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Should you use your credit card for this? This is the type of question you might mull over whenever you’re about to go through with a transaction. You’ve pulled out the credit card from your wallet and stopped to think about whether this is the right time to use it.
Take a look at his handy list of circumstances of when you should and shouldn’t use your credit card. It should clear some things up for you.
Use Your Credit Card When…
You’re Handling an Emergency
When you’re facing a small emergency expense, like a sudden car repair or plumbing fix, you should use your emergency fund to pay for it. If you don’t have enough savings in your emergency fund, you can turn to your credit card as a backup solution. You can charge the emergency expense to your card and then pay down the balance steadily afterward.
What if you don’t want to use your credit card? Then, you can look into online loans as another backup solution for covering the expense. As long as you meet the qualifications for an online loan, you can apply and wait to receive a response about your approval status. If you get approved, you can use the borrowed funds to handle the emergency and follow a repayment plan afterward.
You’re Shopping Online
Your credit card is the best tool to use when you’re shopping online. Why? Credit cards offer more protections against credit card theft and fraud than debit cards. If someone steals your credit card information and uses it to make unauthorized transactions, you will be liable for a maximum of $50 — no matter how much the unauthorized transactions cost. Certain credit cards offer zero liability for their customers, meaning you don’t have to spend a single cent on unauthorized transactions.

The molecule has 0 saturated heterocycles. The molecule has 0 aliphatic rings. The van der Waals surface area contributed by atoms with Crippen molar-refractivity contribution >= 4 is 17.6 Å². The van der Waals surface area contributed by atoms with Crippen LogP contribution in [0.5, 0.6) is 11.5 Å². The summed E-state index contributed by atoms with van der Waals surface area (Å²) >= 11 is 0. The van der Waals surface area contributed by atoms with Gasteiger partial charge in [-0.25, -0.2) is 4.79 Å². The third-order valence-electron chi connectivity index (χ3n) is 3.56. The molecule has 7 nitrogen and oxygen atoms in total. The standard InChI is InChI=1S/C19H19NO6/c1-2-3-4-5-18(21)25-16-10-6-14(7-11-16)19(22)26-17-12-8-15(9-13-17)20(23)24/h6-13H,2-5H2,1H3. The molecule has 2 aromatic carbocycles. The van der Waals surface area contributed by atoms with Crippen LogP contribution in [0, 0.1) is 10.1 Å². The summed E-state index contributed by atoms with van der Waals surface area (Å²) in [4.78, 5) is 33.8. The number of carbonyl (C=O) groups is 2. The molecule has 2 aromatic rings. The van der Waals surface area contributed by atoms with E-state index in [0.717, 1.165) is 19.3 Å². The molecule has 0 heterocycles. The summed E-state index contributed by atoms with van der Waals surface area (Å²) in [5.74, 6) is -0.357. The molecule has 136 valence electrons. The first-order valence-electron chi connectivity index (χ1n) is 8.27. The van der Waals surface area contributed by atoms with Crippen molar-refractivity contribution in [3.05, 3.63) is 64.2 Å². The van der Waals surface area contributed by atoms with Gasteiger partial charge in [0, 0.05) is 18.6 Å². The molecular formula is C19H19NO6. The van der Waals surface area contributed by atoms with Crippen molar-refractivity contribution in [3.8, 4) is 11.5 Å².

So, the next time you’re at the checkout page for an online store, pull out your credit card.
Don’t Use Your Credit Card When…
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You’re Paying Taxes
Technically, you can pay your taxes with a credit card, but it’s not the best payment method. Why? Paying your taxes by credit card or debit card comes with a processing fee, which varies depending on the payment processor you’re using. However, the processing fee for a debit transaction is a flat fee between $2.00 to $3.00.
For credit card payments, your processing fee will be in the form of a percentage (approximately 2%). So, you could find yourself paying much more than $2.00-$3.00 when you use your credit card to cover your payments.
Another issue with using your credit card for tax payments is that you could rack up a steep balance on it. This will give you a high debt load to tackle by your next bill, and if you don’t pay it down, it will quickly accrue interest.
You’re Covering a Large Expense
When you need to cover a large expense, you shouldn’t turn to your credit card for help. Why? A large expense will instantly give you a high balance on your card. That balance will quickly accumulate interest and creep higher with each passing month. It could be very difficult to whittle down in a short amount of time.
For instance, a large medical bill isn’t something you should charge to your credit card. You’re better off paying the bill in monthly installments. These monthly installments will come with their own interest rates, but they are likely much lower than the interest rates attached to your credit card. This way, you will have more control over the repayment process.
The Balance Is Too High
If the balance on your credit card is close to the set limit, you shouldn’t add another transaction to it. You should try your best to shrink that balance before you put another charge onto it.
Why? First, increasing an already high balance will make it harder to pay down. It will take more time, effort and funds to pay off the card in its entirety. The higher your balance is, the more interest it accumulates. If you’re not careful, you could accidentally max out your card.
A maxed-out card will leave you with a considerable amount of debt to pay down and no available credit to use for transactions, including emergency ones. Your credit card company could penalize you for maxing out your card by raising your interest rate. Considering how high credit card interest rates already are, you don’t want yours to climb higher.
Another reason why you should avoid using your credit card when the balance is high is that it will have a negative effect on your consumer credit score. A high credit utilization ratio shows that you are at a greater risk of defaulting on future payments and at greater risk of maxing out your card. This could lower your score until you rectify the issue.
Now you know when you should and shouldn’t use your credit card. You can rest assured that you’ll charge it wisely.